The show did not lead off with the Tagovailoa story, opting to lay out Sunday’s schedule, which included an early game in London between the Minnesota Vikings and New Orleans Saints. But the Countdown crew eventually got to issue on everyone’s minds approximately 28 minutes into the program.
Insider Adam Schefter provided the latest on the NFL and NFLPA’s investigation into the matter, particularly the “gross motor instability” Tagovailoa displayed in stumbling on the field and how the Dolphins initially announced that the quarterback had suffered a head injury, but later changed his condition to a back injury.
Schefter added that the NFL and NFLPA were expected to interview Tagovailoa and pass new guidelines for concussion protocols, including that no player displaying “gross motor instability” will be allowed to play. Those new rules could go into effect as early as Week 5.
“This is an epic fail by the NFL,” said Matt Hasselbeck to begin the commentary. “This is an epic fail by the medical staff, epic fail by everybody! Let’s learn from it!”
Perhaps the strongest remarks came from Rex Ryan, who said coaches sometimes need to protect players from themselves.
“I had a simple philosophy as a coach: I treated every player like my son,” Ryan said. “Would you put your son back in that game after you saw that?
“Forget this ‘back and ankle’ BS that we heard about! This is clearly from head trauma! That’s it. I know what it looks like. We all know what it looks like.”
Where Sunday NFL Countdown‘s coverage may have stood out the most was by bringing injury analyst Stephania Bell into the discussion. Bell took a wider view of the story, explaining that concussions had to be treated in the long-term and short-term. Science needs to advance; a definitive diagnostic tool for brain injury doesn’t currently exist. Until then, a more conservative approach has to be taken, holding players out of action more often.
Grade: A. Countdown covered the story thoroughly. But to be fair, it had the most time.
The NFL Today – CBS
CBS’s pregame show led off with the Tagovailoa story, going right to insider Jonathan Jones to report. He cited the key phrase “gross motor instability” as a significant indication of a concussion.
Jones also clarified that the unaffiliated neurotrauma consultant who helped evaluate Tagovailoa made “several mistakes” in consulting with the Dolphins’ team doctor, leading to his dismissal by the NFL and NFLPA.
The most pointed remarks came from Boomer Esiason, who said any insinuation that the Dolphins, head coach Mike McDaniel, or the team medical staff put Tagovailoa back in the game in order to win was “off-base.” Phil Simms added that the concussion experts he spoke with indicated that Tagovailoa could miss four to six weeks with this injury.
Grade: B-. The opinions from the analysts were largely bland. Jones’s reporting stood out.
Fox NFL Sunday
The Fox NFL pregame show also led off with the Tagovailoa story, reviewing the questions surrounding how the quarterback was treated in Week 3 before recapping his injury during Week 4’s game.
Jay Glazer reported on the NFL’s investigation, focusing on whether or not Tagovailoa suffered a concussion in Week 3. And if he did, why was he allowed to play in Week 4? Glazer noted that Tagovailoa could seek a second, maybe a third medical opinion on his injury.
Jimmy Johnson provided the most compelling commentary, sharing his perspective from the coaching side of the situation. He pointed out that when an injured player comes off the field, the coach has no contact with him. The medical team provides an update on whether or not the player can return. In Johnson’s view, Mike McDaniel did nothing wrong in his handling of the matter. He has to trust his medical staff.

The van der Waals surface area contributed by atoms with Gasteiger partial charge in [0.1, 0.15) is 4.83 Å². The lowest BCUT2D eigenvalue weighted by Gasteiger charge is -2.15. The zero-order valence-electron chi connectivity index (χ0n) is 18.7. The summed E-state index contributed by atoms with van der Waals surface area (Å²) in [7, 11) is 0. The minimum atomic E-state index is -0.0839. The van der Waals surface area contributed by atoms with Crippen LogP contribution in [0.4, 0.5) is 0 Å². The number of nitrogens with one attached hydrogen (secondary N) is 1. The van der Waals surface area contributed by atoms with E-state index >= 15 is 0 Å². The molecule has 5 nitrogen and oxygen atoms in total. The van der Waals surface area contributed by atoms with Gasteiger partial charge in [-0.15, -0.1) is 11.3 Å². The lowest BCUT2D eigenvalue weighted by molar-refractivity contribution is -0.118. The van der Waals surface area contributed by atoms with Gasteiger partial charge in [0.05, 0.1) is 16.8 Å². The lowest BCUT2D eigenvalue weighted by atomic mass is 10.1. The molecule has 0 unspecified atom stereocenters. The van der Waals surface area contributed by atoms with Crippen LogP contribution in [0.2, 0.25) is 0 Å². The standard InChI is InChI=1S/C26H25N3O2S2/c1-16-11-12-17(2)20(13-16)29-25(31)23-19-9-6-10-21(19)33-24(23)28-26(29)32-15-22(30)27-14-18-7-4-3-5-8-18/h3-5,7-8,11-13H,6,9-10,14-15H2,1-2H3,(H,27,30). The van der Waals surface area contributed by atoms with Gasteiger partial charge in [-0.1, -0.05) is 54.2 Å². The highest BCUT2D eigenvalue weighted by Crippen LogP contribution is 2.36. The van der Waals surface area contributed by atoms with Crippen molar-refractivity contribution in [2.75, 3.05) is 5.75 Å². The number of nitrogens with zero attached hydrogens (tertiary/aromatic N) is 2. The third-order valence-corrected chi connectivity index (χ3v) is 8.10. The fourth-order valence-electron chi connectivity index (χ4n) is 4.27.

Grade: B. Each of the analysts shared stronger opinions, particularly in saying a player failing “the eyeball test” with concussion symptoms should be treated seriously.
Football Night in America – NBC
Sunday Night Football was in a different setting than the other pregame shows, with Maria Taylor, Tony Dungy, and Rodney Harrison broadcasting on-site from Tampa Bay. With that, the show led off by covering the aftermath of Hurricane Ian, its effects on the Tampa area, and how the Buccaneers dealt with the situation during the week.
But after 20 minutes, the show got into the Tagovailoa story with Mike Florio reporting what his peers told viewers earlier in the day regarding pending changes to the NFL’s concussion protocol and “gross motor instability” being used as a major indicator.
Florio emphasized that the NFLPA would ask how Tagovailoa was examined and treated. Was he actually examined for a back injury in Week 3? And if he indeed suffered a back injury, why was he still allowed to play?
When the conversation went back to the on-site crew, Dungy admitted that playing Thursday night games always concerned him when he was a coach. He disclosed that teams playing a Thursday game needed to have a bye the previous week so they didn’t have to deal with a quick, four-day turnaround. That scheduling needs to be addressed for player safety.
But Harrison had the most engaging reaction to the story, coming from his experience as a player. He admitted telling doctors that he was fine when suffering concussion symptoms because he wanted to get back in the game. Knowing that was wrong, Harrison pleaded with current players to stay on the sidelines when hurt because “CTE takes you to a dark place.”
“It’s not worth it. Please take care of yourself,” said Harrison. “Don’t depend on the NFL. Don’t depend on anybody. If something’s wrong with your head, report it.”
Grade: B+. Dungy and Harrison’s views of the matter from their perspective as a coach and player were very compelling.
Ian Casselberry is a sports media columnist for BSM. He has previously written and edited for Awful Announcing, The Comeback, Sports Illustrated, Yahoo Sports, MLive, Bleacher Report, and SB Nation. You can find him on Twitter @iancass or reach him by email at firstname.lastname@example.org.